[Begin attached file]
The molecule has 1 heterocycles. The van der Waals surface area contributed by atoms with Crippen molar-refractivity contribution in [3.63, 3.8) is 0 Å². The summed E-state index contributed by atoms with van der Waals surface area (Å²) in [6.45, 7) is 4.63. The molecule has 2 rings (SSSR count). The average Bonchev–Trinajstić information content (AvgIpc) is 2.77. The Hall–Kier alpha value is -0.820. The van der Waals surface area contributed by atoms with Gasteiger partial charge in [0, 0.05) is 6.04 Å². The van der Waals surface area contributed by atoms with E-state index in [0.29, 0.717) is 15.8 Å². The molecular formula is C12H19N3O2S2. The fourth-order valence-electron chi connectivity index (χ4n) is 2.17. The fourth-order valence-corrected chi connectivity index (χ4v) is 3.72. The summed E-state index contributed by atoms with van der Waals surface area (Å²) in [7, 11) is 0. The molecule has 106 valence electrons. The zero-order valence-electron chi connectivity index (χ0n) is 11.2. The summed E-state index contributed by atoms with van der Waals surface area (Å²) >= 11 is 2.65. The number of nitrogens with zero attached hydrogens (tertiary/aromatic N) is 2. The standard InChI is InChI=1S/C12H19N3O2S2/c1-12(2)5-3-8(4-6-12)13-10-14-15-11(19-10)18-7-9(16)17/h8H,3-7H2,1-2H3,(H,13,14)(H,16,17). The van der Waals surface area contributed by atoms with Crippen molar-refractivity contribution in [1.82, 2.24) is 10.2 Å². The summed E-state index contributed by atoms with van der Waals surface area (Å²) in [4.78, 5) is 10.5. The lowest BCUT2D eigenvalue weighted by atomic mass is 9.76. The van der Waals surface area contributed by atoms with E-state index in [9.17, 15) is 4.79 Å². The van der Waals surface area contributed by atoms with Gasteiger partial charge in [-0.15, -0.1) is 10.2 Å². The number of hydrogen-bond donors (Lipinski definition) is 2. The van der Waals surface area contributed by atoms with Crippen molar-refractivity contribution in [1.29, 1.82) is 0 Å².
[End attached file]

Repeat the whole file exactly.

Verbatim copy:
The molecule has 1 heterocycles. The van der Waals surface area contributed by atoms with Crippen molar-refractivity contribution in [3.63, 3.8) is 0 Å². The summed E-state index contributed by atoms with van der Waals surface area (Å²) in [6.45, 7) is 4.63. The molecule has 2 rings (SSSR count). The average Bonchev–Trinajstić information content (AvgIpc) is 2.77. The Hall–Kier alpha value is -0.820. The van der Waals surface area contributed by atoms with Gasteiger partial charge in [0, 0.05) is 6.04 Å². The van der Waals surface area contributed by atoms with E-state index in [0.29, 0.717) is 15.8 Å². The molecular formula is C12H19N3O2S2. The fourth-order valence-electron chi connectivity index (χ4n) is 2.17. The fourth-order valence-corrected chi connectivity index (χ4v) is 3.72. The summed E-state index contributed by atoms with van der Waals surface area (Å²) in [7, 11) is 0. The molecule has 106 valence electrons. The zero-order valence-electron chi connectivity index (χ0n) is 11.2. The summed E-state index contributed by atoms with van der Waals surface area (Å²) >= 11 is 2.65. The number of nitrogens with zero attached hydrogens (tertiary/aromatic N) is 2. The standard InChI is InChI=1S/C12H19N3O2S2/c1-12(2)5-3-8(4-6-12)13-10-14-15-11(19-10)18-7-9(16)17/h8H,3-7H2,1-2H3,(H,13,14)(H,16,17). The van der Waals surface area contributed by atoms with Crippen molar-refractivity contribution in [1.82, 2.24) is 10.2 Å². The summed E-state index contributed by atoms with van der Waals surface area (Å²) in [4.78, 5) is 10.5. The lowest BCUT2D eigenvalue weighted by atomic mass is 9.76. The van der Waals surface area contributed by atoms with E-state index in [9.17, 15) is 4.79 Å². The van der Waals surface area contributed by atoms with Gasteiger partial charge in [-0.15, -0.1) is 10.2 Å². The number of hydrogen-bond donors (Lipinski definition) is 2. The van der Waals surface area contributed by atoms with Crippen molar-refractivity contribution in [1.29, 1.82) is 0 Å².